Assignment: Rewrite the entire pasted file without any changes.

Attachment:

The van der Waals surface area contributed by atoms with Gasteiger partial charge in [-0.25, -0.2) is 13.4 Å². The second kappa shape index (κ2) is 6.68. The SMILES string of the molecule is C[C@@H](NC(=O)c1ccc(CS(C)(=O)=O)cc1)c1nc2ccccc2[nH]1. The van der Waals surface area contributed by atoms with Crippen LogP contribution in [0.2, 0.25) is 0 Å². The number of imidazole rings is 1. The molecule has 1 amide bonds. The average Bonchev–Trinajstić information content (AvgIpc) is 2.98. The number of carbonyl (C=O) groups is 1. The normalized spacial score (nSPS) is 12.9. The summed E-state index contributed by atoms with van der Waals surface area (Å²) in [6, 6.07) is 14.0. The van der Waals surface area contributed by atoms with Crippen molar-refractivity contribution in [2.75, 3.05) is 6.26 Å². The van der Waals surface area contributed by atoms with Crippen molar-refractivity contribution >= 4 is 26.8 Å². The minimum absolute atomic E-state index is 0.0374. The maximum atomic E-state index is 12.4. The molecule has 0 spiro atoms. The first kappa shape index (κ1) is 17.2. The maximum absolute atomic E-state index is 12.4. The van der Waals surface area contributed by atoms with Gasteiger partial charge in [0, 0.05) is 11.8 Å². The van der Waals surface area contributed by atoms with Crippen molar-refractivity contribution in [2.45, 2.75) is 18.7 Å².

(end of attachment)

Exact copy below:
The van der Waals surface area contributed by atoms with Gasteiger partial charge in [-0.25, -0.2) is 13.4 Å². The second kappa shape index (κ2) is 6.68. The SMILES string of the molecule is C[C@@H](NC(=O)c1ccc(CS(C)(=O)=O)cc1)c1nc2ccccc2[nH]1. The van der Waals surface area contributed by atoms with Crippen LogP contribution in [0.2, 0.25) is 0 Å². The number of imidazole rings is 1. The molecule has 1 amide bonds. The average Bonchev–Trinajstić information content (AvgIpc) is 2.98. The number of carbonyl (C=O) groups is 1. The normalized spacial score (nSPS) is 12.9. The summed E-state index contributed by atoms with van der Waals surface area (Å²) in [6, 6.07) is 14.0. The van der Waals surface area contributed by atoms with Crippen molar-refractivity contribution in [2.75, 3.05) is 6.26 Å². The van der Waals surface area contributed by atoms with Crippen molar-refractivity contribution >= 4 is 26.8 Å². The minimum absolute atomic E-state index is 0.0374. The maximum atomic E-state index is 12.4. The molecule has 0 spiro atoms. The first kappa shape index (κ1) is 17.2. The maximum absolute atomic E-state index is 12.4. The van der Waals surface area contributed by atoms with Gasteiger partial charge in [0, 0.05) is 11.8 Å². The van der Waals surface area contributed by atoms with Crippen molar-refractivity contribution in [2.45, 2.75) is 18.7 Å².